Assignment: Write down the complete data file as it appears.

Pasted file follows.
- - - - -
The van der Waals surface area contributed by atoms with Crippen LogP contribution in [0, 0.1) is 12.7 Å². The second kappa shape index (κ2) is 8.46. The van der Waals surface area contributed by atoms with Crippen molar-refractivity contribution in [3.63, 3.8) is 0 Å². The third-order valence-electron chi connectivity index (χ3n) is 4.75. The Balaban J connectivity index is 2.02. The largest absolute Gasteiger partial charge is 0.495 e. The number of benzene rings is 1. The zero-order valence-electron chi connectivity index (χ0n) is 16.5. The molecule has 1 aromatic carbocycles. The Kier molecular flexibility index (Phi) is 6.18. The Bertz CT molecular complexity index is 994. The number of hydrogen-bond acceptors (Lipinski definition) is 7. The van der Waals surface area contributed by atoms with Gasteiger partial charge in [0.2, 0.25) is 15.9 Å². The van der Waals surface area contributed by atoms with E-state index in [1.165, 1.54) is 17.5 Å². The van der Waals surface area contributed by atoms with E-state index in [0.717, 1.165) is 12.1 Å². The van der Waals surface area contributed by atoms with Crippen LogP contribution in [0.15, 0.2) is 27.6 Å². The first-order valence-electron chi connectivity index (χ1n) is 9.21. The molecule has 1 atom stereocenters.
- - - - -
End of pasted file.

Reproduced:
The van der Waals surface area contributed by atoms with Crippen LogP contribution in [0, 0.1) is 12.7 Å². The second kappa shape index (κ2) is 8.46. The van der Waals surface area contributed by atoms with Crippen molar-refractivity contribution in [3.63, 3.8) is 0 Å². The third-order valence-electron chi connectivity index (χ3n) is 4.75. The Balaban J connectivity index is 2.02. The largest absolute Gasteiger partial charge is 0.495 e. The number of benzene rings is 1. The zero-order valence-electron chi connectivity index (χ0n) is 16.5. The molecule has 1 aromatic carbocycles. The Kier molecular flexibility index (Phi) is 6.18. The Bertz CT molecular complexity index is 994. The number of hydrogen-bond acceptors (Lipinski definition) is 7. The van der Waals surface area contributed by atoms with Gasteiger partial charge in [0.2, 0.25) is 15.9 Å². The van der Waals surface area contributed by atoms with E-state index in [1.165, 1.54) is 17.5 Å². The van der Waals surface area contributed by atoms with E-state index in [0.717, 1.165) is 12.1 Å². The van der Waals surface area contributed by atoms with Crippen LogP contribution in [0.15, 0.2) is 27.6 Å². The first-order valence-electron chi connectivity index (χ1n) is 9.21. The molecule has 1 atom stereocenters.